The Tomatometer rating – based on the published opinions of hundreds of film and television critics – is a trusted measurement of movie and TV programming quality for millions of moviegoers. It represents the percentage of professional critic reviews that are positive for a given film or television show.
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The Tomatometer is 60% or higher.
The Tomatometer is 59% or lower.
Movies and TV shows are Certified Fresh with a steady Tomatometer of 75% or higher after a set amount of reviews (80 for wide-release movies, 40 for limited-release movies, 20 for TV shows), including 5 reviews from Top Critics.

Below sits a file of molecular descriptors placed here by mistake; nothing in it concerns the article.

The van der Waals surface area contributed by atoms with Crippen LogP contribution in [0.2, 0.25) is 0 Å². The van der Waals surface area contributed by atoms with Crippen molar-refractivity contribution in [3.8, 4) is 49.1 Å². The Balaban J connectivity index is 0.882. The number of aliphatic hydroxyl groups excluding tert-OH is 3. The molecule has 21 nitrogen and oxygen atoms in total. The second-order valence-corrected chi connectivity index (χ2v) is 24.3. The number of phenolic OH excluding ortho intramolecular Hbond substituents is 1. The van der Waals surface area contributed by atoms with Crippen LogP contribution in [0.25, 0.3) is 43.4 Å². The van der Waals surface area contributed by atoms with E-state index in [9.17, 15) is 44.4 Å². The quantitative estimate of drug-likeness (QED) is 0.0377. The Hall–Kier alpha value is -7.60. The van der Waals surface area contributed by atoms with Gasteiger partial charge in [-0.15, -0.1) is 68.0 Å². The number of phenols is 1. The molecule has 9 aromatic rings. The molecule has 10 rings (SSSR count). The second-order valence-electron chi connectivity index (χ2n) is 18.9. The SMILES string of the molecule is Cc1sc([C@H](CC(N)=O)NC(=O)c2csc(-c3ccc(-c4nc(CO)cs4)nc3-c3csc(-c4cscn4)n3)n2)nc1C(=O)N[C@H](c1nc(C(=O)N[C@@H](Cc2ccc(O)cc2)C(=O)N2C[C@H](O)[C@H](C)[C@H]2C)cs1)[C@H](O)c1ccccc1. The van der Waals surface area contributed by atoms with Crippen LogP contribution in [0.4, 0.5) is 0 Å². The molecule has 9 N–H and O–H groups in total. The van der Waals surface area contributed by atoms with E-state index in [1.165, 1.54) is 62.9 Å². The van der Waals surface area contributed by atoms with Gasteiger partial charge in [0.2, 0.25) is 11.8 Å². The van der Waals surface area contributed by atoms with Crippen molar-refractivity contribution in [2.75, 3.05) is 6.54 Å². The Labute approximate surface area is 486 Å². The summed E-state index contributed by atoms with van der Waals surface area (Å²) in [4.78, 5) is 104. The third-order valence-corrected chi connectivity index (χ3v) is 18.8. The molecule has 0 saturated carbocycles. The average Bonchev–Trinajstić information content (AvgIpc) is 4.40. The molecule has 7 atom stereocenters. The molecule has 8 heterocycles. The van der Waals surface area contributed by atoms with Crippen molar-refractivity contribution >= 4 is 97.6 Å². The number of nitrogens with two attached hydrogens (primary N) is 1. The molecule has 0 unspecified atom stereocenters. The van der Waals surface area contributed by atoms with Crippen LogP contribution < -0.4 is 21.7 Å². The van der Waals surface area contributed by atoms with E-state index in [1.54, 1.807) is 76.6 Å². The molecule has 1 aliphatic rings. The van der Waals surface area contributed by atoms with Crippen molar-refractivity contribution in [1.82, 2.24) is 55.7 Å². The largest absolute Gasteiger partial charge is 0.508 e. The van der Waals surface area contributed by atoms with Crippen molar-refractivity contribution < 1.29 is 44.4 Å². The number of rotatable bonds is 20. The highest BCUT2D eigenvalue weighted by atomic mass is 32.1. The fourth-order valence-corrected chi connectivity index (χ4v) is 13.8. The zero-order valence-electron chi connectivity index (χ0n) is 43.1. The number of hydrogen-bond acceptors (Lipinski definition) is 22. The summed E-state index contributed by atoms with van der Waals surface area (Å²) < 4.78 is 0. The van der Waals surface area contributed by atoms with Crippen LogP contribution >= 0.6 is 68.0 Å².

Percentage of users who rate a movie or TV show positively.
Intended as a tragicomedy, if not a tearjerker, it is a two-thirds bore that comes to life in the last half-hour or so, when the old-master clown stops trying to be pathetic and reverts to his inimitable proper stuff.
Elements of self parody from the master of slapstick leave you yearning for the early work that made his name. But it's worth a watch to see Chaplin and Keaton in one of few on-screen appearances together.
Limelight seems stuck in time, even for 1952. The un-ironic pathos and sentimental humanism seems almost quaint in the post-Hitler world. But that's Chaplin for you - a man who lived by, and wrote, his own rules.
Premiering in 1952 when Chaplin was 63 years old, this melancholy reverie is a heartfelt expression of nostalgia for the Edwardian London music-halls of his youth, rich with deeply personal sentiment and warmly realized autobiographical fantasy.